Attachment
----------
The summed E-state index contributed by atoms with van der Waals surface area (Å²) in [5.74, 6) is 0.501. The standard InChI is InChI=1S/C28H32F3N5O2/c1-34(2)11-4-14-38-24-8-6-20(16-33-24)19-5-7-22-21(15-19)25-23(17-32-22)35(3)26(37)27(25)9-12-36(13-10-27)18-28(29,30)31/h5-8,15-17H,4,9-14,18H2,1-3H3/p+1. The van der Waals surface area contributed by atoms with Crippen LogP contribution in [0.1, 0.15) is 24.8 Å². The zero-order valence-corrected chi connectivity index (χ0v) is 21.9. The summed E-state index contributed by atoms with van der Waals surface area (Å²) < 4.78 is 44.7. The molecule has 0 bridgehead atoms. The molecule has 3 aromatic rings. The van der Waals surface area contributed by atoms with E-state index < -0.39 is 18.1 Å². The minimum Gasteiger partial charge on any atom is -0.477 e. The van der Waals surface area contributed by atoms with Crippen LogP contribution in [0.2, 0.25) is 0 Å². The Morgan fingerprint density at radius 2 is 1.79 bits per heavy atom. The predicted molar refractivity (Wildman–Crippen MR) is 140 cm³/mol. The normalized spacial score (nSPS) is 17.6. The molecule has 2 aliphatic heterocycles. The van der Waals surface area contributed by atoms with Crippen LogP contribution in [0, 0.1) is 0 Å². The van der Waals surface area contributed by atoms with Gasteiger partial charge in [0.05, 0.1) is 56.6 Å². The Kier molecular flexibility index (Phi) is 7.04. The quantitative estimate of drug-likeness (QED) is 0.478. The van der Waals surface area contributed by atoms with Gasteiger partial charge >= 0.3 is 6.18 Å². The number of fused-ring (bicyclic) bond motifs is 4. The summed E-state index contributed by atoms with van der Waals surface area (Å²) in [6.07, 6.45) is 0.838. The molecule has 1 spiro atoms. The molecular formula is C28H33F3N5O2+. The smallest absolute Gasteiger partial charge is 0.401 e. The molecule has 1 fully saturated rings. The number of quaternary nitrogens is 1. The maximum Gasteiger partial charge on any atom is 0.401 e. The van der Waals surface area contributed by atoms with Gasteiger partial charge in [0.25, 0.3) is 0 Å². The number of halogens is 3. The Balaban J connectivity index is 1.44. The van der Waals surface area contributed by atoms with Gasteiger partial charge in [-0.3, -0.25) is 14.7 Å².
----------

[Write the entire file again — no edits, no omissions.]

The summed E-state index contributed by atoms with van der Waals surface area (Å²) in [5.74, 6) is 0.501. The standard InChI is InChI=1S/C28H32F3N5O2/c1-34(2)11-4-14-38-24-8-6-20(16-33-24)19-5-7-22-21(15-19)25-23(17-32-22)35(3)26(37)27(25)9-12-36(13-10-27)18-28(29,30)31/h5-8,15-17H,4,9-14,18H2,1-3H3/p+1. The van der Waals surface area contributed by atoms with Crippen LogP contribution in [0.1, 0.15) is 24.8 Å². The zero-order valence-corrected chi connectivity index (χ0v) is 21.9. The summed E-state index contributed by atoms with van der Waals surface area (Å²) < 4.78 is 44.7. The molecule has 0 bridgehead atoms. The molecule has 3 aromatic rings. The van der Waals surface area contributed by atoms with E-state index < -0.39 is 18.1 Å². The minimum Gasteiger partial charge on any atom is -0.477 e. The van der Waals surface area contributed by atoms with Crippen LogP contribution in [0.2, 0.25) is 0 Å². The Morgan fingerprint density at radius 2 is 1.79 bits per heavy atom. The predicted molar refractivity (Wildman–Crippen MR) is 140 cm³/mol. The normalized spacial score (nSPS) is 17.6. The molecule has 2 aliphatic heterocycles. The van der Waals surface area contributed by atoms with Crippen LogP contribution in [0, 0.1) is 0 Å². The van der Waals surface area contributed by atoms with Gasteiger partial charge in [0.05, 0.1) is 56.6 Å². The Kier molecular flexibility index (Phi) is 7.04. The quantitative estimate of drug-likeness (QED) is 0.478. The van der Waals surface area contributed by atoms with Gasteiger partial charge >= 0.3 is 6.18 Å². The number of fused-ring (bicyclic) bond motifs is 4. The summed E-state index contributed by atoms with van der Waals surface area (Å²) in [6.07, 6.45) is 0.838. The molecule has 1 spiro atoms. The molecular formula is C28H33F3N5O2+. The smallest absolute Gasteiger partial charge is 0.401 e. The molecule has 1 fully saturated rings. The number of quaternary nitrogens is 1. The maximum Gasteiger partial charge on any atom is 0.401 e. The van der Waals surface area contributed by atoms with Gasteiger partial charge in [0.25, 0.3) is 0 Å². The number of halogens is 3. The Balaban J connectivity index is 1.44. The van der Waals surface area contributed by atoms with Gasteiger partial charge in [-0.3, -0.25) is 14.7 Å².